Perspectives | Sexual Violence

Open letter to Minister Arban Abrahi and the government of Kosovo

By - 16.11.2016

It’s time to end the talk and finally compensate the victims of conflict related sexual violence.

During World War II, renowned Norwegian author, Arnulf Overland (1889-1968) wrote what was probably his most famous poem: “You dare not sleep!” A part of it goes like this:

“You must not stay seated in your house,
Saying: It’s depressing, they’re poor and lonely.
You cannot allow it! You dare not, in any way.
Accept atrocities inflicted upon others!
I cry with my last breath:
You dare not rest, stay and forget!”

This section of the poem can be applied to the situation in which victims of wartime sexual violence find themselves in.

Almost 17 years have passed since the end of the war and no tangible action has been undertaken for the registered group of female victims of war. Because of the patriarchal society in which they live, and because of the existence of this inhumane approach towards them, victims of wartime sexual violence are treated in a degrading way. Being completely aware of this, politicians have done just about nothing, ever since the end of the war, to offer economic relief for these women and their children.

The circumstances

The minister of labour and social welfare, Arban Abrashi, is continuing to follow the trend of his predecessors in the preceding governments of the past 17 years, by setting up meetings with NGOs, meetings the agendas of which appear to only involve a continuous postponement of any tangible and immediate action that would benefit female victims of the 1998-99 war. More pain is inflicted upon these victims by the incompetent and negligent behavior of politicians and the government.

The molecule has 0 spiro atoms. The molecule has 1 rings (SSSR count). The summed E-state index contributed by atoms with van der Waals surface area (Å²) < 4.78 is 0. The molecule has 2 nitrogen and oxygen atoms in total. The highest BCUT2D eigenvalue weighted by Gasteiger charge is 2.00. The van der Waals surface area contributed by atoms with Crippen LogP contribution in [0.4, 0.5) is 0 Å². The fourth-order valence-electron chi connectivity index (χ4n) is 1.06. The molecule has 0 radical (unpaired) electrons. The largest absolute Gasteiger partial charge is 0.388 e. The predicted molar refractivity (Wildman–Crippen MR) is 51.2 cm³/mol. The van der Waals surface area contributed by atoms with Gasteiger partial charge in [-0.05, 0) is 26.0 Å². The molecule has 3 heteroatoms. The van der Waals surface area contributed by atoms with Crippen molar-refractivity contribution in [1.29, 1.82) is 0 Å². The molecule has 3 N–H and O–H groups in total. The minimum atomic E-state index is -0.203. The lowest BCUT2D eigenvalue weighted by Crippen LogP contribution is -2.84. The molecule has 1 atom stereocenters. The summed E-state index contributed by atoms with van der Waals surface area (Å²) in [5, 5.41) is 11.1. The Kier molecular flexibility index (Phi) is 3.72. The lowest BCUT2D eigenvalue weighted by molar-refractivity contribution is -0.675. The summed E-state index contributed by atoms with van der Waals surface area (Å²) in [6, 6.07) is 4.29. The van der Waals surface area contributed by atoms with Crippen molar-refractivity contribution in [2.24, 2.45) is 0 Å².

The idea of creating another new committee for cases of raped women in wartime will in reality be a new form of harassment for them.

There seems to be a continuance of the absolute absence of women’s rights throughout the last 17 years, whereas politicians have benefited from aid given by Western countries, aid that enabled them to obtain high positions in society. One of the conditions for obtaining these positions was the inclusion of equal rights for all citizens, regardless of gender. It seems they have ignored their obligation towards female victims of war, while they have offered aid to male victims. This kind of discrimination is cruel and disgusting.

Equality for women must not be absent in Kosovo. The idea of creating another new committee for cases of raped women in wartime will in reality be a new form of harassment for them. The group of 423 women has been interviewed and examined by doctors in hospitals. This information is valuable, so there is no need to inflict more grief upon these women.

An immediate solution is needed

In the past I have suggested an immediate pension of 500 euros per month, until politicians find the time to come to a decision for the most vulnerable victims of war. If any politician thinks that this is too large a sum, I can assure you that it is not. These women have not only been raped during the conflict, but they have also been exposed to other forms of crimes by war criminals, and for this reason the Kosovo government can and must seek compensation for them; in this way they can receive reparations in the form of a war pension that should have been implemented.

Up until now, in our politicians we have witnessed a frightening absence of political and practical skills that would benefit the people they serve.

The responsibility to act

While I am still breathing, my aim is to pursue you, Minister Arban Abrashi and the government, until you bring justice for these female victims of war. As you know, I have spent the last 15 years of my life helping the people of Kosovo by documenting war crimes, visually and in writing.

Currently I am educating the Serb population, especially the new generation, regarding events that occurred in 1998-99 in Kosovo, and the need to find lost persons of the wartime. There are families in Kosovo and Serbia that are still missing their loved ones.

Feature Image: Majlinda Hoxha / K2.0.